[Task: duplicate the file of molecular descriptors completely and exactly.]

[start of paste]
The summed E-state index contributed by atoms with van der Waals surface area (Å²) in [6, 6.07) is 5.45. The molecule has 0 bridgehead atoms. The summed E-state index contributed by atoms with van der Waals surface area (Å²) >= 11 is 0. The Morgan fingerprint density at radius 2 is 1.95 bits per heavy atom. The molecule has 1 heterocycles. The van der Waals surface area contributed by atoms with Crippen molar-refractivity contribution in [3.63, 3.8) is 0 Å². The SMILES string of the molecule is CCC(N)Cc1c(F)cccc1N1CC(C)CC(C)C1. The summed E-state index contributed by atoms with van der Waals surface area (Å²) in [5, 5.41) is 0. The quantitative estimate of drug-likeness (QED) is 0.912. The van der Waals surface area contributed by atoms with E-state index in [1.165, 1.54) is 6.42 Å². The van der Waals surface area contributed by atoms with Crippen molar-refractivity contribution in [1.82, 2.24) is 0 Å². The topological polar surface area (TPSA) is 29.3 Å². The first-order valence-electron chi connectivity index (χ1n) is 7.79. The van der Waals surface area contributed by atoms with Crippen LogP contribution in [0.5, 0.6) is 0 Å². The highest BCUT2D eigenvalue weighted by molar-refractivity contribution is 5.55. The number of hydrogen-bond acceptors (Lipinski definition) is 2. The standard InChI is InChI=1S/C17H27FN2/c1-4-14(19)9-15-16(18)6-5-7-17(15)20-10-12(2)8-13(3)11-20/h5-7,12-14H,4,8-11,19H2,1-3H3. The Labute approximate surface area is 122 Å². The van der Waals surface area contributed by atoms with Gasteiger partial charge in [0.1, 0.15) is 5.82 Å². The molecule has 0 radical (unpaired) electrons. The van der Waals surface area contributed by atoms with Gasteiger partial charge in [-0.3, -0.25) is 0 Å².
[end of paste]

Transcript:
The summed E-state index contributed by atoms with van der Waals surface area (Å²) in [6, 6.07) is 5.45. The molecule has 0 bridgehead atoms. The summed E-state index contributed by atoms with van der Waals surface area (Å²) >= 11 is 0. The Morgan fingerprint density at radius 2 is 1.95 bits per heavy atom. The molecule has 1 heterocycles. The van der Waals surface area contributed by atoms with Crippen molar-refractivity contribution in [3.63, 3.8) is 0 Å². The SMILES string of the molecule is CCC(N)Cc1c(F)cccc1N1CC(C)CC(C)C1. The summed E-state index contributed by atoms with van der Waals surface area (Å²) in [5, 5.41) is 0. The quantitative estimate of drug-likeness (QED) is 0.912. The van der Waals surface area contributed by atoms with E-state index in [1.165, 1.54) is 6.42 Å². The van der Waals surface area contributed by atoms with Crippen molar-refractivity contribution in [1.82, 2.24) is 0 Å². The topological polar surface area (TPSA) is 29.3 Å². The first-order valence-electron chi connectivity index (χ1n) is 7.79. The van der Waals surface area contributed by atoms with Crippen LogP contribution in [0.5, 0.6) is 0 Å². The highest BCUT2D eigenvalue weighted by molar-refractivity contribution is 5.55. The number of hydrogen-bond acceptors (Lipinski definition) is 2. The standard InChI is InChI=1S/C17H27FN2/c1-4-14(19)9-15-16(18)6-5-7-17(15)20-10-12(2)8-13(3)11-20/h5-7,12-14H,4,8-11,19H2,1-3H3. The Labute approximate surface area is 122 Å². The van der Waals surface area contributed by atoms with Gasteiger partial charge in [0.1, 0.15) is 5.82 Å². The molecule has 0 radical (unpaired) electrons. The van der Waals surface area contributed by atoms with Gasteiger partial charge in [-0.3, -0.25) is 0 Å².